Overall a good game, in which the Royalists were always favourites due to their greater numbers.  However the parliamentarians used the battlefields width to good effect, denying them this advantage for the large part and stemming the tide.  The horse divisions on both wings acted very much in character; breaking themselves in the process of driving away the enemy horse, and it was left to the foote to push on.  Lukes cuirassiers stood out in this with their armour making them more resilient and causing Chris all kinds of problems which his superior numbers (foote and horse against just horse) should have solved but couldn’t.  Chris’ luck and reputation with horse suffered a few blows early on, but returned with a vengeance later.  Aidans winged lancers were fearsome, and after the initial exchanges I was actually avoiding them and hoping for a few lucky artillery shots!  Fortunately (for me) they were worn out from singlehandedly decimating my horse division, and a couple of lucky mortar shells did for them when they were already retreating.

In the centre the parliamentarian musketeers charge initially looked foolhardy, but the Royalists couldn’t bring their numbers to bear, and it was a slugging match which took much longer to force the rebels back, some very poor performances from the Royalist pike blocks.  Victory to the Royalists, but full tactical marks to the Roundheads.

Final note; almost every model was fully painted, and the game attracted note even from the fantasy players, my favourite comment being one about 'how many days ago did we start playing' from a 40k player, good stuff.  

Monday, 17 June 2013

The Battle of the Olives - Hail Caesar Battle Report

Once upon a time, a long, long time ago, in an age which history has kindly forgotten, mixed up, and become generally confused about, the Romans, with their Celtic allies, launched a raid into that powerhouse of industry; Greece.  Having filled their carts full of that most precious of cargoes; olives, they set off back towards the border for a date with wine and pasta.  The ancient Greeks were not so keen to see their olives made with so freely, and dispatched a force of historically inaccurate hoplites and peltast to block the road while further re-enforcements made their way to the scene, drawn by the smell of the Celts choice of (or lack of) bath materials.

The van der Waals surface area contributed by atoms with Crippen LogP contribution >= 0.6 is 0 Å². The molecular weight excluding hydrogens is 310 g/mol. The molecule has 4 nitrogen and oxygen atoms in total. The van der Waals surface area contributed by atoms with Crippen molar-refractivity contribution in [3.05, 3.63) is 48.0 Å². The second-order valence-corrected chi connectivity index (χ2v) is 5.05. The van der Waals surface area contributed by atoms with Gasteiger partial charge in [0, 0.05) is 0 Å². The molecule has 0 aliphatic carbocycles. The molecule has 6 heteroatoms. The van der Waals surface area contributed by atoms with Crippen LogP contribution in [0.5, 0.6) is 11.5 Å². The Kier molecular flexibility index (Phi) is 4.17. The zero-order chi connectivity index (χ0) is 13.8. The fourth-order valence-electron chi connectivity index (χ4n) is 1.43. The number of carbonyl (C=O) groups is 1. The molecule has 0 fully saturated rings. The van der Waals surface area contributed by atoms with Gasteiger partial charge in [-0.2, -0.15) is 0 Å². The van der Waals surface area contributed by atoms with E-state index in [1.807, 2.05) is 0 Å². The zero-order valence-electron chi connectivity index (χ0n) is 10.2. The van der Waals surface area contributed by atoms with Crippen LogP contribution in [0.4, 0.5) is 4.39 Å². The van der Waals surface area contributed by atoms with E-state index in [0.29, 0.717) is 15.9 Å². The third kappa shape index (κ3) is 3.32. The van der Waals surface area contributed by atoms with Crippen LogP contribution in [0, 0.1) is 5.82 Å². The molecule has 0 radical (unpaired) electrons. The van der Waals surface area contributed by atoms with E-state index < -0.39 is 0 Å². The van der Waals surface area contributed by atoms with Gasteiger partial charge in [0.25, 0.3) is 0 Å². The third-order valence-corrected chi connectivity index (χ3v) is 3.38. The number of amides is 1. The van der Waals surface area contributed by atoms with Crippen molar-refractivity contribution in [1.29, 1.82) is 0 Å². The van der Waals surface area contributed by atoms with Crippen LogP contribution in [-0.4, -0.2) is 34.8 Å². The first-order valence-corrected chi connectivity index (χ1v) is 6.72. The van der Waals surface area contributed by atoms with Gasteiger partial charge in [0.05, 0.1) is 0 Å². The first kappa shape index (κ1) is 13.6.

And so the scene is set, my Romans, their column led by Luke’s celtic warbands, heading home in a march formation along a dirt track thinking about olives and lovely boys called Mario when a force of hoplites and Greek skirmishers leap out from behind some blades of grass.  Commanded by Chris ‘Damn your whinging sir and Charge!’ Fazey, they are aiming to hold up the column long enough for the remains of the Greek army (Red presiding) to hit the flanks and wipe out jonny foreigner.  Victory goes to the Romans if any of their 3 supply units (2 carts and a donkey train of 2) get off the board at the roads end, or the Greeks are beaten off.  The Greeks win if everyone else dies first.  Simple.

Technical’s; the board was 10ft long by 5ft wide, the Romans and celts in 4 divisions moved down the road towards Chris’ 1 division at the roads fork, while Red’s troops came on at a predetermined time and place known only to Red and Chris – the more advantageous the place, the longer they had to wait for the troops to arrive!

The Battle